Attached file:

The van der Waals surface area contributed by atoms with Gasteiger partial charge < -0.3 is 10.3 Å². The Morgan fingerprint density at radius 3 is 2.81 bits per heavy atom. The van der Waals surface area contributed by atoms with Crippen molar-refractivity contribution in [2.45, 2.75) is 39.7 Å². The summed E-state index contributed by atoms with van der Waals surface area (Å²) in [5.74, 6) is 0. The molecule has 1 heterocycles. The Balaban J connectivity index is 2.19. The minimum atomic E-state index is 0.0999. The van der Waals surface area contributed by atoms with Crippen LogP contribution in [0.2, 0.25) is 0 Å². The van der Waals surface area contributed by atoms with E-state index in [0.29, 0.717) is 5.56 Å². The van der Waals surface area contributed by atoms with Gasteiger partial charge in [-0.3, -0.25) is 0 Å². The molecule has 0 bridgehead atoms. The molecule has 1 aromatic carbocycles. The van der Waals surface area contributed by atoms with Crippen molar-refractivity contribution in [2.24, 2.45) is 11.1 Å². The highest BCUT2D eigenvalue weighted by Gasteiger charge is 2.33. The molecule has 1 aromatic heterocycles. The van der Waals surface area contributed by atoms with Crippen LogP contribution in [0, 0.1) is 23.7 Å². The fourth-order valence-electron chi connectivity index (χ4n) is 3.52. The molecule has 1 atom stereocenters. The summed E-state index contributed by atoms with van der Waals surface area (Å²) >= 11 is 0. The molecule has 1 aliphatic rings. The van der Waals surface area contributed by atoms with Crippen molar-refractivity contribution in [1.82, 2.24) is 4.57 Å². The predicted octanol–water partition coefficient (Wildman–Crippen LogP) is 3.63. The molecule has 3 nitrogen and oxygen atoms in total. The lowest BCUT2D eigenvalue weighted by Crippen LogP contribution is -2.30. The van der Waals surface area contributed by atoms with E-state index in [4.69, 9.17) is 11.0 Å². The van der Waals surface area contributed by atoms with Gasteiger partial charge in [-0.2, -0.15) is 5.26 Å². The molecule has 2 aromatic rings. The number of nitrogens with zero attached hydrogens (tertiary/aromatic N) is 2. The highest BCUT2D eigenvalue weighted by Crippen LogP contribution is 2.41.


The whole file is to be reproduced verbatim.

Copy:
The van der Waals surface area contributed by atoms with Gasteiger partial charge < -0.3 is 10.3 Å². The Morgan fingerprint density at radius 3 is 2.81 bits per heavy atom. The van der Waals surface area contributed by atoms with Crippen molar-refractivity contribution in [2.45, 2.75) is 39.7 Å². The summed E-state index contributed by atoms with van der Waals surface area (Å²) in [5.74, 6) is 0. The molecule has 1 heterocycles. The Balaban J connectivity index is 2.19. The minimum atomic E-state index is 0.0999. The van der Waals surface area contributed by atoms with Crippen LogP contribution in [0.2, 0.25) is 0 Å². The van der Waals surface area contributed by atoms with E-state index in [0.29, 0.717) is 5.56 Å². The van der Waals surface area contributed by atoms with Gasteiger partial charge in [-0.3, -0.25) is 0 Å². The molecule has 0 bridgehead atoms. The molecule has 1 aromatic carbocycles. The van der Waals surface area contributed by atoms with Crippen molar-refractivity contribution in [2.24, 2.45) is 11.1 Å². The highest BCUT2D eigenvalue weighted by Gasteiger charge is 2.33. The molecule has 1 aromatic heterocycles. The van der Waals surface area contributed by atoms with Crippen LogP contribution in [0, 0.1) is 23.7 Å². The fourth-order valence-electron chi connectivity index (χ4n) is 3.52. The molecule has 1 atom stereocenters. The summed E-state index contributed by atoms with van der Waals surface area (Å²) >= 11 is 0. The molecule has 1 aliphatic rings. The van der Waals surface area contributed by atoms with Crippen molar-refractivity contribution in [1.82, 2.24) is 4.57 Å². The predicted octanol–water partition coefficient (Wildman–Crippen LogP) is 3.63. The molecule has 3 nitrogen and oxygen atoms in total. The lowest BCUT2D eigenvalue weighted by Crippen LogP contribution is -2.30. The van der Waals surface area contributed by atoms with E-state index in [4.69, 9.17) is 11.0 Å². The van der Waals surface area contributed by atoms with Gasteiger partial charge in [-0.2, -0.15) is 5.26 Å². The molecule has 2 aromatic rings. The number of nitrogens with zero attached hydrogens (tertiary/aromatic N) is 2. The highest BCUT2D eigenvalue weighted by Crippen LogP contribution is 2.41.